Kelly will not discuss the expulsion of Cranston from the association. Nor will he talk about other examples of members who have found themselves in trouble, such as Auckland builder Adam Partridge, whose company, Shore Homes, collapsed in December 2016, just three years after his previous enterprise had failed. Kelly will only say Registered Master Builders has stringent criteria for membership, including considering a builder’s solvency, workmanship and track record.
He does admit, however, that there was debate at the association’s last annual meeting about whether it needs to tighten up on how long a member should be excluded after a business failure.
He defends the requirement that a homeowner must continue to pay the building company even if it’s in obvious financial difficulty.
“If they go directly and start paying the subcontractor, then they’ve broken the contract … Then you’re on the back foot, and you might find you end up paying twice. It’s actually to protect the homeowner. The important thing is that if people have taken out a guarantee, we will stand behind them. If things really turn to custard they will get their home built, but [the guarantee] can’t magically resolve all of those situations.”
Master Builders began using the independent disputes resolution service FairWay Resolution 18 months ago, and Kelly says that since then, it has had good success rates in settling disputes.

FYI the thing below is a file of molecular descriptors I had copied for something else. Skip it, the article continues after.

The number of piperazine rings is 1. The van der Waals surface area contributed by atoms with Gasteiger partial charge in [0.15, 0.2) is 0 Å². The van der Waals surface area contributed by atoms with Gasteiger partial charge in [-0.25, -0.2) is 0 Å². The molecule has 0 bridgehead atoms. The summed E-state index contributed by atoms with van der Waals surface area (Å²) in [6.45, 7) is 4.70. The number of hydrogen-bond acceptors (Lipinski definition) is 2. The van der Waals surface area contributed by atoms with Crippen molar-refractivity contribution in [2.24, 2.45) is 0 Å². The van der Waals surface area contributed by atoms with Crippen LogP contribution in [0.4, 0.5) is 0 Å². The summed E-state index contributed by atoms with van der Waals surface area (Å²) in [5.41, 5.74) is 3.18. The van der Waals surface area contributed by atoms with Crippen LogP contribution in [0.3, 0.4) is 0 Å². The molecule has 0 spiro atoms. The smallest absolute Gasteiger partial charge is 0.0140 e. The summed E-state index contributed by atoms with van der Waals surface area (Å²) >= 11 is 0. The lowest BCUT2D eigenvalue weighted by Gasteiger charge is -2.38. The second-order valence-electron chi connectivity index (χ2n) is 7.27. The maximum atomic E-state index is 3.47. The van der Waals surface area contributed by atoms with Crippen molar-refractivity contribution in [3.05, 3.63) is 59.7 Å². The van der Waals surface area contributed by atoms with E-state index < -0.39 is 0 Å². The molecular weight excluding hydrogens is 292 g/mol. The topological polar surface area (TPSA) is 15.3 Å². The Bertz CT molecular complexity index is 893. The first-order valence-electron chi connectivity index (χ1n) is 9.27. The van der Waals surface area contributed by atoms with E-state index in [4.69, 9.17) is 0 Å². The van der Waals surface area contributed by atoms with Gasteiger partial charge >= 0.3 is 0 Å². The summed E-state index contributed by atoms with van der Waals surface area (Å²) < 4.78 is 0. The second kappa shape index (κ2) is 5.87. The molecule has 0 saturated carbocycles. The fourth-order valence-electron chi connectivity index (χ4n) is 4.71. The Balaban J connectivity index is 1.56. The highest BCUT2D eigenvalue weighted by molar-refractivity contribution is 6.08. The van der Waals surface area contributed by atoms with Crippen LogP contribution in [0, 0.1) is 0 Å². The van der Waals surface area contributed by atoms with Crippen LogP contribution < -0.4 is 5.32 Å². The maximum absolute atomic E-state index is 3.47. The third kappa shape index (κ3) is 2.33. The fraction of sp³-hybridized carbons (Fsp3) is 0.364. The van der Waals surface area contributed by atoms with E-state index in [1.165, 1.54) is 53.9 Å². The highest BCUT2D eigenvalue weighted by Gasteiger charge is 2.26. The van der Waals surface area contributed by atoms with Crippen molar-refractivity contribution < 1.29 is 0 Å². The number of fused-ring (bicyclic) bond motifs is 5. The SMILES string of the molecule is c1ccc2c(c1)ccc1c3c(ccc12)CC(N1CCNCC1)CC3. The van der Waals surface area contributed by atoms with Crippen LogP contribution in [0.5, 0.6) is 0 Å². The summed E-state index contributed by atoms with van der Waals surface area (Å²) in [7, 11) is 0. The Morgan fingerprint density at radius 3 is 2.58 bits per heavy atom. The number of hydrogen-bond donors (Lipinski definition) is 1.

The country’s other main building trade organisation is New Zealand Certified Builders (NZCB). It offers the 10-year Halo Residential Guarantee that is also backed by Lloyd’s of London. The cover is compulsory for all members whose residential building work is worth more than $30,000, and aligns with Government regulations introduced in 2015 requiring a contract for all jobs that are more than this amount.
NZCB used to offer Homefirst Guarantees, backed by CBL Insurance, on a discretionary basis, but moved to the Halo scheme and made it compulsory 18 months ago after a formal review, chairman Brent Chatterton says.
“We basically decided to go with a better product … The backing was a lot more substantial than we’d previously had. It became more of an insurance than a guarantee, in some ways, that the homeowner could make a claim on and we’d also protect the NZCB brand.” Since then, Homefirst has lifted its game substantially.
NZCB is proud of its point of difference in providing compulsory warranties, Chatterton says. He concedes, however, that a mandatory national system would be good for the industry.
Jim Rickard, director of building industry insurance agent BuiltIn, which provides the Homefirst Guarantee, says there have been recent improvements to the product, such as an increase in its cover for defects, loss of deposit and non-completion. “It’s evolution, because there are no legislative requirements as there are in most jurisdictions around the world.”
Rickard welcomes proposals to make builders’ guarantees compulsory. “I think it’s long overdue, frankly, that there are at least minimum requirements to protect the homeowner.
“If it looks like a duck and quacks like a duck, insurance should be underwritten by an insurance company.”
What's in a name?
When Lynn Earl signed with Signature Homes to build two houses on Auckland’s North Shore, she had no idea she was actually dealing with Lasque Construction.